Monday, January 2, 2012

"Tired Boys Is Good Boys"

Three of my boys repairing wind damage on the shed behind our house. (Note the yew shrubbery)
That was a favorite phrase of my maternal Grandpa who worked his boys hard, and occasionally his grandsons. He taught me how to set irrigation pipe. He enjoyed that too, because as a city boy, I had to learn the tricky part of the flipping my thumb in one end of the pipe to create suction while pumping the other end in the ditch before dropping it into the irrigation row. When that goes wrong, you get squirted with dirty irrigation water. Grandpa would laugh and I enjoyed it too. I did learn to do it smoothly without the squirting.

Actually, I was more along for the ride. Out with him in the pick-up with the clutch (that I got to drive sometimes), I was fascinated to hear Grandpa's farm talk. While I haven't heard any sailor language, I can only imagine it was somewhat similar to what I heard on the farm. Some years later, I happened to mention it to my mom and I was surprised at her surprise that his farm talk was not at all the same as his home or church talk. I am capable of a few less than choice words when working home projects (especially plumbing).

We don't have a farm with all those chores to be done. And to irrigate the garden or the yard, we just have to set the automatic sprinklers. I still try to teach my boys the value of work. I'm kind of lazy about it though because sometimes its easier just to do it myself. I also tend to overpay for work on the lawn (mainly because I don't want to do it). But it's a good way to spread around the family resources because they don't get allowance. We do pay for an awful lot of music lessons, school activities and occasionally, simple entertainment. They do get part-time jobs to help support their teen lifestyles.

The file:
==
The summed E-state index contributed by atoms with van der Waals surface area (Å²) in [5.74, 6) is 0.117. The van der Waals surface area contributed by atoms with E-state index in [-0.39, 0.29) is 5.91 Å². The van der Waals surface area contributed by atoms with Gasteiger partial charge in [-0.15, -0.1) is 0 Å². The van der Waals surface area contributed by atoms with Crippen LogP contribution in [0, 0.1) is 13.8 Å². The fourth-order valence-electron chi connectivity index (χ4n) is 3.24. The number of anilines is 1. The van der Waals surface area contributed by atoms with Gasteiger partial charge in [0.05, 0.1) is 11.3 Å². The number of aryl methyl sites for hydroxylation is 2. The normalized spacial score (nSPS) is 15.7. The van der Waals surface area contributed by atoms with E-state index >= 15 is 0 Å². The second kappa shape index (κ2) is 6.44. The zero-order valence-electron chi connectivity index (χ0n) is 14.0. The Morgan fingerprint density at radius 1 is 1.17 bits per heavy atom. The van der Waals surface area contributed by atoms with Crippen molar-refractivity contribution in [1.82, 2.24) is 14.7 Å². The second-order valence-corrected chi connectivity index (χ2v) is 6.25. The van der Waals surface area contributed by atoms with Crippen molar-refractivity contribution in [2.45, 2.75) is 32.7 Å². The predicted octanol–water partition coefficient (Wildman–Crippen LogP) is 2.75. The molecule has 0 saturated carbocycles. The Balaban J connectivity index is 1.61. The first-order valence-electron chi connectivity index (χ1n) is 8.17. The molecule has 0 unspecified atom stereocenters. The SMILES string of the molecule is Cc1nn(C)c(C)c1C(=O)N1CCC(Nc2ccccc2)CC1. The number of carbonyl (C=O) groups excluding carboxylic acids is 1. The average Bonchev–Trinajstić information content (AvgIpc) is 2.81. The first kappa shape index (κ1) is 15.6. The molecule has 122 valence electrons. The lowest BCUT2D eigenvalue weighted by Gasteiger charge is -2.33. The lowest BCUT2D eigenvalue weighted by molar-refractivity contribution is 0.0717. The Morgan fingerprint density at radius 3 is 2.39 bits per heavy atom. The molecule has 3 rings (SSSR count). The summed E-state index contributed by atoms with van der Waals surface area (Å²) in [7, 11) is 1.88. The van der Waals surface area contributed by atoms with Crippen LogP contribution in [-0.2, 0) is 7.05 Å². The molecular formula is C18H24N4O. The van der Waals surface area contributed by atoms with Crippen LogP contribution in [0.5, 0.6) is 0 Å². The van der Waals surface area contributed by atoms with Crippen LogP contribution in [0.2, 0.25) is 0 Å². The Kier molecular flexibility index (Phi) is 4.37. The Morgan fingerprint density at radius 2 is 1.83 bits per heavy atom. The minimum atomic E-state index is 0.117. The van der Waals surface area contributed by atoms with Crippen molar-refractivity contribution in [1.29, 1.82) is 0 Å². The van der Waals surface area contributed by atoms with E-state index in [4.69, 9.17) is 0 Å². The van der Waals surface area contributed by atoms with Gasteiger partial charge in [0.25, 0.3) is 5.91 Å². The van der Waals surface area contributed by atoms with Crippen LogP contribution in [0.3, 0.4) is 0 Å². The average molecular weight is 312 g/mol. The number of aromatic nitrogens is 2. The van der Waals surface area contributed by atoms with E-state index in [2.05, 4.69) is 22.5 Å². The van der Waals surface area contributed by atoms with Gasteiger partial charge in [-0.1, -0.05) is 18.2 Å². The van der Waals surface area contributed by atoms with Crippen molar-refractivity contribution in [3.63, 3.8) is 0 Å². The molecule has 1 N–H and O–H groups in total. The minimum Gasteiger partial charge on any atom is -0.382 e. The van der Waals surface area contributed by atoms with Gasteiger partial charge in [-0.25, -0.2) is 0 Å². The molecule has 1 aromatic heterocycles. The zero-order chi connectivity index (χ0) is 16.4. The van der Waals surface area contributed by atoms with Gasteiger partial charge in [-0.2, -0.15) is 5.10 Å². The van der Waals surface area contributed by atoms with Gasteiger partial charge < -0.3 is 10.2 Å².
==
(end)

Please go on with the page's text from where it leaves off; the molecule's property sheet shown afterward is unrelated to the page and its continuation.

This morning, blessed with bright, sunny and fairly warm weather, I went out to finish taking down the Christmas lights. The boys came out one by one roused from their beds by their mom. My wife started cleaning the garage so I made sure I kept busy doing other things. The greatest blessing was to get my seventeen-year-old going on the shed roof. He helped out in a lot of summer service activities in the neighborhood replacing some roofs. That has become somewhat of a common community project in our LDS Ward. I'm not good on roofs, so I usually helped gathering the old shingles from the ground.

My boys are good boys. When they all leave home, my grandsons should be old enough to start mowing the lawn. I think I will really overpay them. And we're getting Papa Murphy pizza tonight.


  1. (Anon/M) You and your wife are giving your kids the greatest gift by teaching them to work. Growing up (mainly raised by my paternal grandmother and step grandfather) I thought I was pretty slick, when I bounced between the two households and always found an excuse to walk across town to the other place, whenever something like window washing was threatening. I didn't even feel a twinge of guilt, when I was in bed and my grandma was cleaning the kitchen late at night. She entertained herself, during this boring chore, by singing the complete scores (all parts) of all the operas she had seen in her youth. At least, I learned "Carmen", "Rigoletto" and "La Traviata" by heart. I still wish, now, that she had kicked some butt and put me to work. But she was a soft woman.

  2. Hey, paying for all those music lessons paid off! As I recall, just this afternoon I was playing Claire de Lune when you woke up from your nap and thought you were in heaven... I work hard, too.

  3. Yes, dear daughter, I should have added that part of the story. Keep up the good work.


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